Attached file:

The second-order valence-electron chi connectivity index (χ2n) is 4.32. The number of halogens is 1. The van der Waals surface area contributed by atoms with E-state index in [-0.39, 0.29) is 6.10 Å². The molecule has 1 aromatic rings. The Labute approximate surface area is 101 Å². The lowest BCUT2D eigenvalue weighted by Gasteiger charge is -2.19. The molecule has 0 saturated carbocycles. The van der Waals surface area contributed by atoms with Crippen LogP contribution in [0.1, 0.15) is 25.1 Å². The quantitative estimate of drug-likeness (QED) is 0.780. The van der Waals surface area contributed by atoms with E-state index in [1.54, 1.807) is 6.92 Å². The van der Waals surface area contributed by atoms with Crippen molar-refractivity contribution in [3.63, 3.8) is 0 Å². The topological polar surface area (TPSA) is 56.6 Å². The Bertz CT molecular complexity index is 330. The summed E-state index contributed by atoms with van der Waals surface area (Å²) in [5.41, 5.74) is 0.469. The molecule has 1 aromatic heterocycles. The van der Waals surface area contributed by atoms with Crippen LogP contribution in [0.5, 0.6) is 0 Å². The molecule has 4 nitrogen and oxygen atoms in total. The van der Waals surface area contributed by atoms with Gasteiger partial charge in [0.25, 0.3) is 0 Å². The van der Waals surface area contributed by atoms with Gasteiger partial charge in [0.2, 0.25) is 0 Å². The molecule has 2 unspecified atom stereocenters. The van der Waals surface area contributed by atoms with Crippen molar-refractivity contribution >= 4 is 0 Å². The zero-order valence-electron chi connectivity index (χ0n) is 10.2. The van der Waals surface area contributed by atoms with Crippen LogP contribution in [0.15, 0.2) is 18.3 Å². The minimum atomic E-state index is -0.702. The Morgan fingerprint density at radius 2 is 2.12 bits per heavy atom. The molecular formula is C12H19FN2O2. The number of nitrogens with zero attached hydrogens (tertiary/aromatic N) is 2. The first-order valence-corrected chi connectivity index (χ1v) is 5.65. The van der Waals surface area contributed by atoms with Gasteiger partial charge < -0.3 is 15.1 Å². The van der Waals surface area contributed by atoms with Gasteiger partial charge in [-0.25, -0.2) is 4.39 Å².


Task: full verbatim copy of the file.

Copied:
The second-order valence-electron chi connectivity index (χ2n) is 4.32. The number of halogens is 1. The van der Waals surface area contributed by atoms with E-state index in [-0.39, 0.29) is 6.10 Å². The molecule has 1 aromatic rings. The Labute approximate surface area is 101 Å². The lowest BCUT2D eigenvalue weighted by Gasteiger charge is -2.19. The molecule has 0 saturated carbocycles. The van der Waals surface area contributed by atoms with Crippen LogP contribution in [0.1, 0.15) is 25.1 Å². The quantitative estimate of drug-likeness (QED) is 0.780. The van der Waals surface area contributed by atoms with E-state index in [1.54, 1.807) is 6.92 Å². The van der Waals surface area contributed by atoms with Crippen molar-refractivity contribution in [3.63, 3.8) is 0 Å². The topological polar surface area (TPSA) is 56.6 Å². The Bertz CT molecular complexity index is 330. The summed E-state index contributed by atoms with van der Waals surface area (Å²) in [5.41, 5.74) is 0.469. The molecule has 1 aromatic heterocycles. The van der Waals surface area contributed by atoms with Crippen LogP contribution in [0.5, 0.6) is 0 Å². The molecule has 4 nitrogen and oxygen atoms in total. The van der Waals surface area contributed by atoms with Gasteiger partial charge in [0.25, 0.3) is 0 Å². The van der Waals surface area contributed by atoms with Gasteiger partial charge in [0.2, 0.25) is 0 Å². The molecule has 2 unspecified atom stereocenters. The van der Waals surface area contributed by atoms with Crippen molar-refractivity contribution >= 4 is 0 Å². The zero-order valence-electron chi connectivity index (χ0n) is 10.2. The van der Waals surface area contributed by atoms with Crippen LogP contribution in [0.15, 0.2) is 18.3 Å². The minimum atomic E-state index is -0.702. The Morgan fingerprint density at radius 2 is 2.12 bits per heavy atom. The molecular formula is C12H19FN2O2. The number of nitrogens with zero attached hydrogens (tertiary/aromatic N) is 2. The first-order valence-corrected chi connectivity index (χ1v) is 5.65. The van der Waals surface area contributed by atoms with Gasteiger partial charge < -0.3 is 15.1 Å². The van der Waals surface area contributed by atoms with Gasteiger partial charge in [-0.25, -0.2) is 4.39 Å².